Provider Detailing: An Intervention to Decrease Prescription Opioid Deaths in Utah
Article first published online: 13 JUN 2011
Wiley Periodicals, Inc.
Special Issue: Deaths Related to Opioids Prescribed for Chronic Pain: Causes and Solutions
Volume 12, Issue Supplement s2, pages S73–S76, June 2011
How to Cite
Cochella, S. and Bateman, K. (2011), Provider Detailing: An Intervention to Decrease Prescription Opioid Deaths in Utah. Pain Medicine, 12: S73–S76. doi: 10.1111/j.1526-4637.2011.01125.x
- Issue published online: 13 JUN 2011
- Article first published online: 13 JUN 2011
- Academic Detailing;
- Opioid-Related Deaths;
- Physician Education;
- Overdose Prevention
Background. Utah undertook a multipronged effort to reverse an epidemic of deaths among patients taking prescription opioids. This article describes the provider detailing portion of the effort.
Methods. Presentations highlighting six recommended prescribing practices were developed and presented to health care workers. Participants were encouraged to utilize the state prescription database and to complete a series of surveys assessing confidence and behavior changes at 0, 1, and 6 months post-presentation. Continuing medical education credits incentivized participation.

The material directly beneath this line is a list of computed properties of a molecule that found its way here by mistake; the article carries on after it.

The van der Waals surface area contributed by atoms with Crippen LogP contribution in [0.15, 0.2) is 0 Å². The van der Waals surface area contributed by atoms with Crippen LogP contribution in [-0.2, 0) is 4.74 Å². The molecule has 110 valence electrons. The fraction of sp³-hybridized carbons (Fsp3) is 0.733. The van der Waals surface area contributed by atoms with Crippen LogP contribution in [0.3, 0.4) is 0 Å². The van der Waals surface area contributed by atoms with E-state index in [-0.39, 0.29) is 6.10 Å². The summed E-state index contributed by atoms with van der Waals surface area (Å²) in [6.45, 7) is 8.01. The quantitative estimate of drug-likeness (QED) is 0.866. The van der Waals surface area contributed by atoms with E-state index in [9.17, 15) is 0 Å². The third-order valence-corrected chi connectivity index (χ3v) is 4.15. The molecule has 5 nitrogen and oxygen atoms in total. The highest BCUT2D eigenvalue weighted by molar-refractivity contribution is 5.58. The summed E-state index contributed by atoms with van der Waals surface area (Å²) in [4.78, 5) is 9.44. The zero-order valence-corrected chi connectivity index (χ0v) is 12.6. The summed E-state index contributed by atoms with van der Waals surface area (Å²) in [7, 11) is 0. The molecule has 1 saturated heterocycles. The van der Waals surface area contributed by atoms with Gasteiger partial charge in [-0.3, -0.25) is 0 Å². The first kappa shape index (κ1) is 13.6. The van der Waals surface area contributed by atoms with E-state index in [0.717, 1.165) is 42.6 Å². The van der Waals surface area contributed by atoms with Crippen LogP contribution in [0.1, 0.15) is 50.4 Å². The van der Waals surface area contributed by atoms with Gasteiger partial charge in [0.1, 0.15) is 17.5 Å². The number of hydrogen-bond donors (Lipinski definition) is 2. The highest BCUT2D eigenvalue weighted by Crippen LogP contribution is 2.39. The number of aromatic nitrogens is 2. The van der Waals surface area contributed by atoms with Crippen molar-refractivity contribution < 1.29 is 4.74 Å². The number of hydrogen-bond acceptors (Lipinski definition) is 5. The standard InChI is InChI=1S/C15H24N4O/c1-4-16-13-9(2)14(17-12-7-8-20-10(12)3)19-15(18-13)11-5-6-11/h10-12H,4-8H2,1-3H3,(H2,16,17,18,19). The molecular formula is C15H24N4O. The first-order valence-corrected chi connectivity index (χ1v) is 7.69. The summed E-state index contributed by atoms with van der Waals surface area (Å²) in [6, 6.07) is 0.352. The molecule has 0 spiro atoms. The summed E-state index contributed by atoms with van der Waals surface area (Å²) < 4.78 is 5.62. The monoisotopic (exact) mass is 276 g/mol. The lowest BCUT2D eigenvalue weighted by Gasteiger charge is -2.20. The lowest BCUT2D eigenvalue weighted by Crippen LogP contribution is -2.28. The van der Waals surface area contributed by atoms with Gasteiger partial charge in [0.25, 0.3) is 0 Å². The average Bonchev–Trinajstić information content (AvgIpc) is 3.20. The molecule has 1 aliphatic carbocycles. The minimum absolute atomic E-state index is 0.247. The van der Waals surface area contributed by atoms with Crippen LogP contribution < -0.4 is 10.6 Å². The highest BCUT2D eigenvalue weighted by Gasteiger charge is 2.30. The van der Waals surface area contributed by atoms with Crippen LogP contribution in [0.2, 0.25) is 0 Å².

Results. Utah's medication-related overdose deaths dropped 14.0% in 2008 compared with 2007 following program implementation. A total of 581 physicians and numerous nonphysician health care workers were reached during 46 presentations. Follow-up surveys regarding the degree of adoption of practice changes were completed by 366 participants at 0 months, 82 participants at 1 month, and 29 participants at 6 months. Combined results for all three evaluations showed that 60–80% of responding providers reported no longer prescribing long-acting opioids for acute pain or with sedatives; 50% noted using Utah's controlled substances database during patient care and utilizing lower starting doses and slower escalations; and 30–50% reported obtaining EKGs and sleep studies on appropriate patients, using patient education tools, and implementing Utah's prescribing guidelines.
Conclusions. Provider detailing was associated with a decrease in Utah's prescription opioid death rate and improvements in provider self-reported prescribing behaviors. Other simultaneous interventions may have contributed to the decline in death rates. This intervention's effect was limited by short-term funding.